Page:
Some of them are hybrids and some are GPS-enabled. They're not cars, they're digital camcorders and the recent generation of them have almost as many options as automobiles have.
Want to take 8-by-10 quality photos at a friend's wedding, as well as high-definition video? Canon's "hybrid" VIXIA HF S100 includes an 8-megapixel camera. Into "geo-tagging" your video so you know the exact location of where it was shot? Several of Sony's camcorders, including the HDR-XR200 V, have built-in GPS. Like a hint of color in your camcorder? Samsung's SMX-C14 and C10 camcorders, due out this summer, infuse a subtle dose of red, gray or teal into the black body of the video cam.
Many cameras and phones do double duty for taking short videos, and the pocket-sized Flip camera brought simple video and easy YouTube-uploadability to the masses, with prices starting at around $149. It also incorporated the use of flash memory — not a hard drive or mini-DV tape — to store video until it is offloaded to a computer or to the Web. More companies are incorporating flash memory, which has also led to smaller, sleeker consumer video cams, many weighing a pound or less.
"The days of the rocket launcher-sized camcorder are far gone," said Darryl Cole, product manager for Samsung camcorders.
Flash memory is "going to be the media of choice in the future" for camcorders, said Ross Rubin, director of industry analysis for The NPD Group, and more companies such as Sony, Canon and Samsung are moving to use flash memory in more of their devices instead of hard disk drives, mini-DVDs or mini-DV tapes.
"Currently, camcorders with hard drives are the most popular format because of their size, which means more recording time," he said. "For example, we've got camcorders with 32 gigabytes of built-in flash memory, which means you can record up to 12 hours of video. If you look at hard disk drive models, we have a 120-gigabyte model that can get up to 48 hours of recording time.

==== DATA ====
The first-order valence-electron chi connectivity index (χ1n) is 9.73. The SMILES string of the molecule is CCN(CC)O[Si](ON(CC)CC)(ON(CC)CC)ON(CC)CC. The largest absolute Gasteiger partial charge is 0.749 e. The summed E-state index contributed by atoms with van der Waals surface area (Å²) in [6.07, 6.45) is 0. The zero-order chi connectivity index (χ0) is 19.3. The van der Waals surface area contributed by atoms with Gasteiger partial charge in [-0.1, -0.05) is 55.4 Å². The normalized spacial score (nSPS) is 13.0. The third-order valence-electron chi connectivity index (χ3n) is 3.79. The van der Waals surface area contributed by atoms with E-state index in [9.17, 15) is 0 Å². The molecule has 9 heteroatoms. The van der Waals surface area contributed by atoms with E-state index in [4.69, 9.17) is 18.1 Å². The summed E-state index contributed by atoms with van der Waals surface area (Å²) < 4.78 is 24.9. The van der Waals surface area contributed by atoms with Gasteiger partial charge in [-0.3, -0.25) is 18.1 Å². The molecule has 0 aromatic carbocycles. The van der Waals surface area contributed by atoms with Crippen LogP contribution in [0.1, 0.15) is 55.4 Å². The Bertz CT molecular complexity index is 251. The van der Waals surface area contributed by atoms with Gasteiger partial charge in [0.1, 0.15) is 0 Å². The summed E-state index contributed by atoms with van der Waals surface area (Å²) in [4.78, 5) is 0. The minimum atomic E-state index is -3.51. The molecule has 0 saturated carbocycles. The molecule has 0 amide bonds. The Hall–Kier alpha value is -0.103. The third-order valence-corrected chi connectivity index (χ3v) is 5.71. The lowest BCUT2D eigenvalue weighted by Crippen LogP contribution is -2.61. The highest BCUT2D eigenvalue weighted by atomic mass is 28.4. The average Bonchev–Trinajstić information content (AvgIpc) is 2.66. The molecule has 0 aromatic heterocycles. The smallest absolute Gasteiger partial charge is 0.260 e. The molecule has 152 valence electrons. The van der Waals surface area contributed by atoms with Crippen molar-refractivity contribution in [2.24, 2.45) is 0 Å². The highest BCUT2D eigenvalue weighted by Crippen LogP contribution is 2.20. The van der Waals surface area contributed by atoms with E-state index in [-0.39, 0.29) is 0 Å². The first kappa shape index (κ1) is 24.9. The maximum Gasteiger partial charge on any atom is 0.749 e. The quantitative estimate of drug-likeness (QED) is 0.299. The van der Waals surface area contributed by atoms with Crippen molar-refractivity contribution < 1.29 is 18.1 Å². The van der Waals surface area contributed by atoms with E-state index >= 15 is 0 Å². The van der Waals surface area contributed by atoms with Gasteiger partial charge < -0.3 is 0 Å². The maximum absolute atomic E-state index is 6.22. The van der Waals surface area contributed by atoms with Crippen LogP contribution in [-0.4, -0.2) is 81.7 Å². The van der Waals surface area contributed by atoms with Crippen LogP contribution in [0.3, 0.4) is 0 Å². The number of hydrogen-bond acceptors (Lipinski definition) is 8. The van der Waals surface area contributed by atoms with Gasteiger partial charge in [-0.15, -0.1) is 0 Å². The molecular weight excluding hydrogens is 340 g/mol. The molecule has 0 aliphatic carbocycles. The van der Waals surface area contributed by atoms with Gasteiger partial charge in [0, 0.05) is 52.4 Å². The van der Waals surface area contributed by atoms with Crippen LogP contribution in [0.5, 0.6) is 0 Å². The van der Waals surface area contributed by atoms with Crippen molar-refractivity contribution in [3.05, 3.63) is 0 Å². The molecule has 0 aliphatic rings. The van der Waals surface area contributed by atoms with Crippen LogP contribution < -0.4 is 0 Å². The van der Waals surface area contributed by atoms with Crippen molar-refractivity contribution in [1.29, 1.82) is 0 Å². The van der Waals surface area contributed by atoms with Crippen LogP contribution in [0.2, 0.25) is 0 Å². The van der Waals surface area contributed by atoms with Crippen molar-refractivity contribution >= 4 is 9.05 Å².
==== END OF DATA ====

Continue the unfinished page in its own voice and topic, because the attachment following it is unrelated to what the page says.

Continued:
"But with flash memory technology, the numbers are getting higher, and we see it as the most dominant format by 2010," Thomas said.
Samsung, a leading manufacturer of flash memory, is using it in almost all of its camcorders.
"We don't make any hard drive camcorders," said Cole. "We kind of skipped right over that technology. We identified years ago that flash was the way to go, and so that's where we allocated our resources."
Flash drives, he said, are "more durable, much smaller, much better on battery life, and they're very quiet. A lot of camcorders with DVDs and hard drives make a lot of noise and emit a lot of heat. Flash memory avoids those issues."
Many companies that use flash memory also provide a slot on the camcorder for an SD or SD High Capacity (SDHC) card for additional video storage.
The first question for buyers of any camcorder is "asking yourself what kind of recording format do you want?" said Thomas. The second, he said, is whether to get a video cam that records in high definition versus standard definition.
With a growing number of households buying HDTVs, some of them will want to capture "milestone" kinds of events, like graduations or weddings, in high-definition video, Rubin said. (Although, if the bride or groom sweats profusely, seeing it in HD may not be so attractive, a downside to HD's lifelike quality.)